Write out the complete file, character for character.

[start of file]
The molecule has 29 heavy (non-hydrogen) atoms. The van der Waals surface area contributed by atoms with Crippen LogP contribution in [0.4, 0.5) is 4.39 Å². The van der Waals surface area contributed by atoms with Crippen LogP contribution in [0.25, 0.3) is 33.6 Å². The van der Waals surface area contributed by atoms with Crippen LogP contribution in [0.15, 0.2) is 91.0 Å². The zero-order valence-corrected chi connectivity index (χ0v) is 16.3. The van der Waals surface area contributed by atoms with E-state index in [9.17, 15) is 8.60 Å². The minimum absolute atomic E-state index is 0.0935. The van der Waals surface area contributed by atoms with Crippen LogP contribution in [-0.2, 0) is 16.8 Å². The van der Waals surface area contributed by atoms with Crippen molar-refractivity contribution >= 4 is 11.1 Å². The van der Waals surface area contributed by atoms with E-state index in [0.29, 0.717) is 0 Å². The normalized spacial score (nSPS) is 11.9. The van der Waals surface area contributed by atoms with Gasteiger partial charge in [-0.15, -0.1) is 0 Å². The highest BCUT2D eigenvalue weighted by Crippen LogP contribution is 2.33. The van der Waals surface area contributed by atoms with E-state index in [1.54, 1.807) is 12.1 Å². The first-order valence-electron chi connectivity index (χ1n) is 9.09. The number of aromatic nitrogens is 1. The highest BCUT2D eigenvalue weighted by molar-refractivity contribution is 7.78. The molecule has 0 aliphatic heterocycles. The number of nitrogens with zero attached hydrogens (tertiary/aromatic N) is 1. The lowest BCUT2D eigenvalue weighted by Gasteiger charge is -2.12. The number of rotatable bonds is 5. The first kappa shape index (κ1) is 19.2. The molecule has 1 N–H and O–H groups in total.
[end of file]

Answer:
The molecule has 29 heavy (non-hydrogen) atoms. The van der Waals surface area contributed by atoms with Crippen LogP contribution in [0.4, 0.5) is 4.39 Å². The van der Waals surface area contributed by atoms with Crippen LogP contribution in [0.25, 0.3) is 33.6 Å². The van der Waals surface area contributed by atoms with Crippen LogP contribution in [0.15, 0.2) is 91.0 Å². The zero-order valence-corrected chi connectivity index (χ0v) is 16.3. The van der Waals surface area contributed by atoms with E-state index in [9.17, 15) is 8.60 Å². The minimum absolute atomic E-state index is 0.0935. The van der Waals surface area contributed by atoms with Crippen LogP contribution in [-0.2, 0) is 16.8 Å². The van der Waals surface area contributed by atoms with Crippen molar-refractivity contribution >= 4 is 11.1 Å². The van der Waals surface area contributed by atoms with E-state index in [0.29, 0.717) is 0 Å². The normalized spacial score (nSPS) is 11.9. The van der Waals surface area contributed by atoms with Gasteiger partial charge in [-0.15, -0.1) is 0 Å². The highest BCUT2D eigenvalue weighted by Crippen LogP contribution is 2.33. The van der Waals surface area contributed by atoms with E-state index in [1.54, 1.807) is 12.1 Å². The first-order valence-electron chi connectivity index (χ1n) is 9.09. The number of aromatic nitrogens is 1. The highest BCUT2D eigenvalue weighted by molar-refractivity contribution is 7.78. The molecule has 0 aliphatic heterocycles. The number of nitrogens with zero attached hydrogens (tertiary/aromatic N) is 1. The lowest BCUT2D eigenvalue weighted by Gasteiger charge is -2.12. The number of rotatable bonds is 5. The first kappa shape index (κ1) is 19.2. The molecule has 1 N–H and O–H groups in total.